When local parents have a question about how to get involved in their children's education, it's no wonder that some of them call Jeanette Wisdom.
The local mother of two has four filing cabinets overflowing with articles on education, and her bookshelves are dotted with publications on education as well.
Wisdom's name is well-known among local parents; now she has caught the attention of a national magazine as well. The March issue of "Better Homes and Gardens" features Wisdom in an article titled "Parents in Action: Five folks who made their kids' school better."
Wisdom, 1714 W. 22nd, is a co-founder of Parents Involved, a local group that aims to get parents involved in their children's education. Wisdom and two other parents, Jean Affalter and Vicki Taylor, got the group rolling in 1990.
WISDOM SAID that although the Lawrence school district and others in the area are pretty open to parents' input, some parents might not know how to get involved in their children's schools.
"We really wanted to be the springboard for that," Wisdom said. "We want parents to learn that they can be involved.
"Many parents wait until there's a problem to get involved in their school. But it's easier to talk to your school in a `Hi, how are you? Things are going great,' situation than to wait until something happens."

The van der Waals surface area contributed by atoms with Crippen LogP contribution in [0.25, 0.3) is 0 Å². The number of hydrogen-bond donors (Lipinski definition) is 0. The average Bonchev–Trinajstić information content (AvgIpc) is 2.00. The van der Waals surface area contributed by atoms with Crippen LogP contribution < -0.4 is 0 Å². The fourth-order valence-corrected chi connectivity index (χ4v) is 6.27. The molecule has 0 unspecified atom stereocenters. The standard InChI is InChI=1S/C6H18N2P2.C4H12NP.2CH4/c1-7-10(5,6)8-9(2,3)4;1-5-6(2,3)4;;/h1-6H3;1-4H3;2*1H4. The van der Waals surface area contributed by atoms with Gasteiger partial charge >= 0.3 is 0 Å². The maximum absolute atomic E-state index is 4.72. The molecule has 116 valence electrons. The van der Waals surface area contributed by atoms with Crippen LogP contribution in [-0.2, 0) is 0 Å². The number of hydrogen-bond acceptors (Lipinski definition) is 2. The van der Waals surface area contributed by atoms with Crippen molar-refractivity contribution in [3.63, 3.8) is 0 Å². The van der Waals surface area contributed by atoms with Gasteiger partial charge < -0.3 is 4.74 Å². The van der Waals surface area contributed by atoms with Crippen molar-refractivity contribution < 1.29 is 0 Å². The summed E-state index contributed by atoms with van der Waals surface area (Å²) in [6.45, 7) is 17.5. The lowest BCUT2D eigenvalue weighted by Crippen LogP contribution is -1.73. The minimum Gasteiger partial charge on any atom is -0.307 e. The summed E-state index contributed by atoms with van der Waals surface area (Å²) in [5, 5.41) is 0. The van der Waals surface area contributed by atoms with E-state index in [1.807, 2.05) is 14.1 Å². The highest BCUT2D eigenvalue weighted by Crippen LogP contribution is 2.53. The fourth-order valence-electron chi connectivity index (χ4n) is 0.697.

Parents Involved has organized meetings on various school topics. A meeting Tuesday focused on Quality Performance Accreditation, the state's controversial new method for accrediting schools. Other meetings have looked at the role of school counselors and the different learning styles that children have.
Parents Involved also publishes a newsletter, which has focused on such topics as education bills in the Legislature and parents' access to their children's academic records.
MARY BETH Petr, who has one daughter at Pinckney School and another at Central Junior High School, said she likes Parents Involved because it isn't too narrowly focused.
"Jeanette has done a really good job of meeting the many different needs of parents," Petr said. "She doesn't just address gifted children or certain areas of the curriculum.
"For me, it's a real resource. If there's something I've been wondering about, I know where I can go to find out about it."
Rose Mulally-Heape, who has two children at Hillcrest School, said Parents Involved has shown her things she can do at home to assist in her children's education.
"They have given us sheets on the different ways that children learn," Mulally-Heape said. "I've found that one of my daughters is a kinesthetic learner. She learns best by doing. My other daughter is a visual learner, so I get her pictures and show her videos."
Mulally-Heape said she even won a book about parental involvement in education as a door prize at one of the Parents Involved meetings.
Wisdom said "Better Homes and Gardens" might have learned about her group through the National Committee for Citizens in Education, which Wisdom often uses as a source of information.
Wisdom said informing parents is often the first step to achieving her goals.
"When parents are learning, they're getting involved," she said.